The hefty $6.5 million price tag for the City of San Diego’s three new homeless shelters is causing some people to second-guess the approach to fixing the homeless problem. The San Diego Housing Commission announced the price tag in a budget proposal Friday. Reaction followed. "It kind of makes you wonder if we can do a little bit better with that kind of money," homeless advocate Michael McConnell told NBC 7.
Sam Trink's son Parker and Cristos Lopez were both fifth graders at Sunset Hills Elementary in Rancho Pensquitos. They were best friends and had known each other since kindergarten. Seven-year-old Isabella Lopez was like Parker's little sister, she said. “Parker was very protective of Bella.”Both Cristos, 10, and Bella were killed in a fire in their Rancho Bernardo condo Saturday morning. “They were just really good kids,” Trink said.
A second so-called "hit-list" was discovered at Meadowbrook Middle School Friday, just a day after another student was detained for a similar incident. A seventh-grader was detained, the San Diego County Sheriff's Department confirmed to NBC 7. As a precaution, the students whose names were on the list were notified. "What do you know? This is all new territory -- a different world," said parent Tony Calafato. Calafato has three children in the Poway Unified School District.
Muck Rack makes it simple to find people, tweets, or articles that mention any name, keyword, company, hashtag etc. We've compiled this guide to help you make the most of your search.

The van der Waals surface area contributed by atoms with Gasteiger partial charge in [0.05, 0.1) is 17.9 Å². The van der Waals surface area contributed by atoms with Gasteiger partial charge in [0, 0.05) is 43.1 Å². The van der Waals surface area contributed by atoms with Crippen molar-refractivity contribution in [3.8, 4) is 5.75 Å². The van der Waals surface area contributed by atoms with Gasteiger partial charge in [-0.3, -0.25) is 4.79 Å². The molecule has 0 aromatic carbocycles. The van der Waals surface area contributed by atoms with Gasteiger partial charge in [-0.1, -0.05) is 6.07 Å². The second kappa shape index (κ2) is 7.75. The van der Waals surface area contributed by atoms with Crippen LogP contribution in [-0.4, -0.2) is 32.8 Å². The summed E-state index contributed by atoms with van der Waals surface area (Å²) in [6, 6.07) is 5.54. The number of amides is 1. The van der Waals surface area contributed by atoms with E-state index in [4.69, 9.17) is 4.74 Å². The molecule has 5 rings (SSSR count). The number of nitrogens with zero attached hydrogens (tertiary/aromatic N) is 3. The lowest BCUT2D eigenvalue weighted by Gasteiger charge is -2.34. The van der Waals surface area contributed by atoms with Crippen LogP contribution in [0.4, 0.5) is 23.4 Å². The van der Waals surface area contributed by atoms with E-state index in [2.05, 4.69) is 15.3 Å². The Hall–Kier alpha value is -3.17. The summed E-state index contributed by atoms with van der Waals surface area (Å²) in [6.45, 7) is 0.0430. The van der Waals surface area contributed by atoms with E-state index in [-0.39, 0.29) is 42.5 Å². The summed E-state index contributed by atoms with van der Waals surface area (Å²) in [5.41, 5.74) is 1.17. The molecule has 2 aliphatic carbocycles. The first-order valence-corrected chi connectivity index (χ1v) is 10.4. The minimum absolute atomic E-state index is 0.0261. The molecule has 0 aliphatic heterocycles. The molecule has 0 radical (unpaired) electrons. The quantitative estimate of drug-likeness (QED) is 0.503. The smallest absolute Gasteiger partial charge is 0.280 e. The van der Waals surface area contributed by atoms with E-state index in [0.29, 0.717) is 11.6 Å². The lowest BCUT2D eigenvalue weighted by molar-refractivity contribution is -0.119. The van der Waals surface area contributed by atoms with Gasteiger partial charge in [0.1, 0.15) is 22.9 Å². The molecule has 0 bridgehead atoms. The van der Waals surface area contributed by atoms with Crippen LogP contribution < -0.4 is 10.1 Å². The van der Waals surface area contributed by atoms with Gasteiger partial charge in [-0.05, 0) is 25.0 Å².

Selecting a term
Start searching tweets, articles from media outlets, articles mentioned in tweets, journalists'
names, titles and bios with some suggested searches:
Companies or Topics (e.g. iPhone, Microsoft)
Phrases (e.g. "cloud computing") — use quotes to keep the terms together
Twitter handles (e.g. @username) — returns those who have mentioned or replied to
Names (e.g. "David Pogue")
Hashtags (e.g. #sxsw, #london2012)
Bio details (e.g. vegan, Olympics, father)
Muck Rack's Advanced Search allows for many boolean operators.
Find results that mention multiple specified terms, use AND or
+. For example, ensure each result contains both Elon Musk and Mark Zuckerberg by
searching Musk AND Zuckerberg or Musk + Zuckerberg.
Use the operators OR or , to broaden your search when you'd like either of
multiple terms to appear in results. (This is the default behavior of our search when no operators
are used). For example, results will contain either cake or cookie by searching cake OR cookie or cake,cookie
Use NOT or - to subtract results from your search. For
example, searching Disney will yield results about the Walt Disney Company as well as Walt Disney
World Resort. To exclude mentions of Disney World, search for Disney -World or Disney
When using one of these operators with a phrase, enclose it in quotation marks. For example, you can
find results about smartphones excluding Apple's iPhone 4S by searching smartphone -"iPhone
Exact case matching or punctuation
If you're searching for a brand name or keyword that relies on specific punctuation marks or capitalization, you can
find results that match your exact query by adding matchcase: before the keyword you're searching for, like matchcase:E*TRADE .
Use parentheses to separate multiple
boolean phrases. For example, to find journalists talking about having fun in Disney World or
Disneyland, search for ("disney world" OR disneyland) AND fun.
An asterisk can be used to search for any variation of a root word truncated by the asterisk. For example, searching for admin* will return results for administrator, administration, administer, administered, etc.
A near operator is an AND operator where you can control the distance between the words. You can vary the distance the near operation uses by adding a forward slash and number (between 0-99) such as strawberries NEAR/10 "whipped cream", which means the strawberries must exist within 10 words of "whipped cream".